The tradition of building dry stone walls in Ireland is synonymous with our rural and green landscape and dates back thousands of years as far as the Neolithic period.

It is estimated that there are about 400,000km of dry stone walls across the country, 25% more than the next nearest countries in Europe in terms of stone wall coverage.

The popularity of dry stone walls seems to be resurging again as many people reconnect with their rural upbringing and may be building new developments where they wish to incorporate the traditional feature.

The skills needed for dry stone wall building are still being taught and promoted by a small number of stonemasons across the country.

One of these stonemasons is Dominic Keogh of Memento Mori Stonework based in Carrick on Shannon, Co. Leitrim.

He explained that Ireland has one of the oldest examples of dry stone wall enclosures in the world at the Céide Fields in Co. Mayo, which dates back 5,500 years.

“It’s a big legacy we have in the landscape and a lot to live up to,” Dominic told Agriland while visiting a dry stone wall on the farm of Johnny Duffy at Carrownalacka, Kilmovee, Co. Mayo.

The wall on this working farm was constructed as part of a stone wall building workshop.

Dry stone walls in agriculture

Dominic explained that dry stone walls really came into their own in Ireland with the introduction and surge of agriculture as a way of delineating land.

“It’s so deeply connected to farming and agriculture,” he said.

“They are a hugely important part of our landscape and our agriculture and our ‘farmscapes’. They provide vital habitats for all types of species of flora and fauna.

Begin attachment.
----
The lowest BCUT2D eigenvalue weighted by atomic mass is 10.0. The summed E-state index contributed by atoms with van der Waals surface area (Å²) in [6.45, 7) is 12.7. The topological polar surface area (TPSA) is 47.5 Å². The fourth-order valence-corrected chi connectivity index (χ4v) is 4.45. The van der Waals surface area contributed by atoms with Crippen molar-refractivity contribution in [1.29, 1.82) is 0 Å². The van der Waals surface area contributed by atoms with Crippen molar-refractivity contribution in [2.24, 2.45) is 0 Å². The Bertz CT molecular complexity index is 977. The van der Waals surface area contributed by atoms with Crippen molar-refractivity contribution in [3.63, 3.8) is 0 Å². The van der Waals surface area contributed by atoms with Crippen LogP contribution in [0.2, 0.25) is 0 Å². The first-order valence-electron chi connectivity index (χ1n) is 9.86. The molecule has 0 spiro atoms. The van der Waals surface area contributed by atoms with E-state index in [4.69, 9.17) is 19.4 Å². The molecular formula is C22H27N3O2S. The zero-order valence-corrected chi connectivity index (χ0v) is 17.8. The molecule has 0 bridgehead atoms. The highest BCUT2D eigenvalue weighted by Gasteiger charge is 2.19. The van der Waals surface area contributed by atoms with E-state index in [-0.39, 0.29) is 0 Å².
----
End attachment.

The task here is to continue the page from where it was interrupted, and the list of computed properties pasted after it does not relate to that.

“They were boundaries are were ways of people marking out where their land boundaries were and in later times then, with landlords and the division, it was a way of quantifying the land as well.”

Dominic said that its a “testament” to the people who built these dry stone walls that they are still in existence and still playing a vital role on farms.

He explained that they are as important as hedgerows on farms in providing greenway corridors for animals and biodiverse life in the landscape.

Types of stone walls

According to Teagasc, there are a number of different types of stone walls.

Single dry stone walls – this is where every stone spans the full width of the wall. They do not have a core.

These walls are often built at a great pace and with a strong understanding of how the stone will sit well together.

The largest stones are always at the base of the wall because, as well as being too heavy to lift and manoeuvre, using them higher up would destabilise the wall greatly, so stones get gradually smaller as the wall goes up.

Double dry stone wall – this has what are called two faces, one each side of the wall. The centre of the wall is filled with a ‘hearting’ of small stones.

Where available, ‘through stones’ will be placed at half way up the wall to add to stability and lifespan.

Teagasc explains that walls can be finished with an upright (soldier or cow and calf), slanted or flat row of cap stones or copes.

Combination walls – these walls combine the single and double technique. One example would be a Feidín wall, common on the Aran Islands off the west coast of Ireland and parts of east and south Galway and Roscommon.